• Vision and strategy depend on the team (especially the team leader) on the one side — and the context on the other. Multiple strategies may work in a particular location.
  • Each project develops a Missional Action Plan (MAP). This is a short document that lists vision, strategy, and goals and objectives. This team is written with the team and the regional facilitator. The project is coached by the regional facilitator.
  • The role of the church planting team is to cast vision, create community, model Kingdom-behavior, raise up local leadership and then — as soon as possible (albeit with reasonable training) — transfer the leadership to local sustainable leadership.
  • Our goal is to plant churches that will in turn plant new churches themselves. Churches may be planted locally or translocally. Communitas desires to partner with its daughter churches as they become mature in the process of initiating more communities.
  • We strive to create churches that are self-governing, self-financing and self-reproducing. Communitas is not a denomination that maintains indefinite leadership over a local project. As the project is more and more able to lead itself, Communitas withdraws its oversight and shifts into an advisory and friendship role.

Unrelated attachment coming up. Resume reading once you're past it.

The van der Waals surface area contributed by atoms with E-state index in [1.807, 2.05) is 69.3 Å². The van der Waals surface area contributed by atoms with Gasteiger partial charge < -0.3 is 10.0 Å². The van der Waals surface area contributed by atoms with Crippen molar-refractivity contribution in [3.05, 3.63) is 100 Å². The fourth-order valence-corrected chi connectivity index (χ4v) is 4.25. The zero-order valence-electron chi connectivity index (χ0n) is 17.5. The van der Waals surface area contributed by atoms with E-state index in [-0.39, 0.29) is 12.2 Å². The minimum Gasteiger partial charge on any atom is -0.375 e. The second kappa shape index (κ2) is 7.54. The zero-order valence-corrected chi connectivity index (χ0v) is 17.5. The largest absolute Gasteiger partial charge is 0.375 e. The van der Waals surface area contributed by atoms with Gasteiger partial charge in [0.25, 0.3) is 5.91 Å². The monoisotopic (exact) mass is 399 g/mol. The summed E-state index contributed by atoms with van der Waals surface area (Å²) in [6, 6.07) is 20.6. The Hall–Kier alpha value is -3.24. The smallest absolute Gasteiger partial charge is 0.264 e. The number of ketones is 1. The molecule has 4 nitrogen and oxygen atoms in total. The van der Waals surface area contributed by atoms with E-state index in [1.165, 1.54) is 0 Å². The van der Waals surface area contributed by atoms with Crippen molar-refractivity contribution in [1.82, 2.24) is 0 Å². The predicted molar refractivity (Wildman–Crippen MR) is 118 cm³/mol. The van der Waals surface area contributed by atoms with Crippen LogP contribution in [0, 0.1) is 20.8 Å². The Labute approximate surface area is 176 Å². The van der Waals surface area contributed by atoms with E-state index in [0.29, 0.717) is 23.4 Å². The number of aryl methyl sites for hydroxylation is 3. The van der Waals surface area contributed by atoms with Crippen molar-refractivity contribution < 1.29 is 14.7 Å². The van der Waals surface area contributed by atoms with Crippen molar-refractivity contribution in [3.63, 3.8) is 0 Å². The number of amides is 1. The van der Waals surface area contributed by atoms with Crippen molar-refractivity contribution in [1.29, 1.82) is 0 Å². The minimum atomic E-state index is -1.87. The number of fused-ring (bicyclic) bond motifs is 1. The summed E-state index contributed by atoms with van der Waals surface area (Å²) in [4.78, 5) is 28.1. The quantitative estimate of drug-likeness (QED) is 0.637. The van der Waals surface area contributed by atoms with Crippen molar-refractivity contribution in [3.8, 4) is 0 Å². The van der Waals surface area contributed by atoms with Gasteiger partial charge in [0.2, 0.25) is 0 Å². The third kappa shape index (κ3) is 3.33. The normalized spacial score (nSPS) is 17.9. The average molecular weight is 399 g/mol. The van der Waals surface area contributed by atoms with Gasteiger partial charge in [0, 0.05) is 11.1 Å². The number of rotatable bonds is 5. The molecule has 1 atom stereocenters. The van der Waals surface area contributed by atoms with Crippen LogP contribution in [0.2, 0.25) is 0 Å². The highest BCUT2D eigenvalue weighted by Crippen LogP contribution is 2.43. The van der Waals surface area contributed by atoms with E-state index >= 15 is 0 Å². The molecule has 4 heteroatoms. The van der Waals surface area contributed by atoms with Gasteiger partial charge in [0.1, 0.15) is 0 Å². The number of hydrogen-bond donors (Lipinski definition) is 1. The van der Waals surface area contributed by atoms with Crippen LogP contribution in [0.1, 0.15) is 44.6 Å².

• Our desire is to see a movement of new, spiritually vibrant and culturally relevant communities of faith spread across the European continent. For this we need all the help we can get. Want to come over and help us? Check out our Opportunities page next!

First of all, allow us to dispel a couple of myths.

One: To plant a church in Europe you do not need a seminary degree! Not that people with a seminary degree aren’t necessary – they are. But we need lots of people – with lots of backgrounds.

Two: please don’t believe that ministry in Europe is impossible and hard. Sure, Europe is facing the unique dynamic that many people think they are done with Christianity. But take it from us: ministry in Europe can be very rewarding. Don’t forget: Europe impacts the world in significant ways. You have the chance to impact a new generation of European leaders!

Who are we looking for?

  • People with a sense of calling to Europe
  • People with relevant ministry experience in church planting, church leadership, small group leadership, evangelism, sports outreach, musical abilities
  • Families with young children... so often significant relationships start at the playground
  • Trained professionals with relevant job-skills
  • People who can work bivocationally: graphic artists, jewelry makers, businessmen- and women, photographers, musicians
  • Music-leaders
  • People with seminary training... we need you!
  • Trainers and coaches
  • People with European residency permits or nationality... certain countries are hard to get into unless you have European residency

Perhaps you can see we need a lot of people – and that we need all kinds of people. If you sense that God may be tugging on your heart, drop us a line!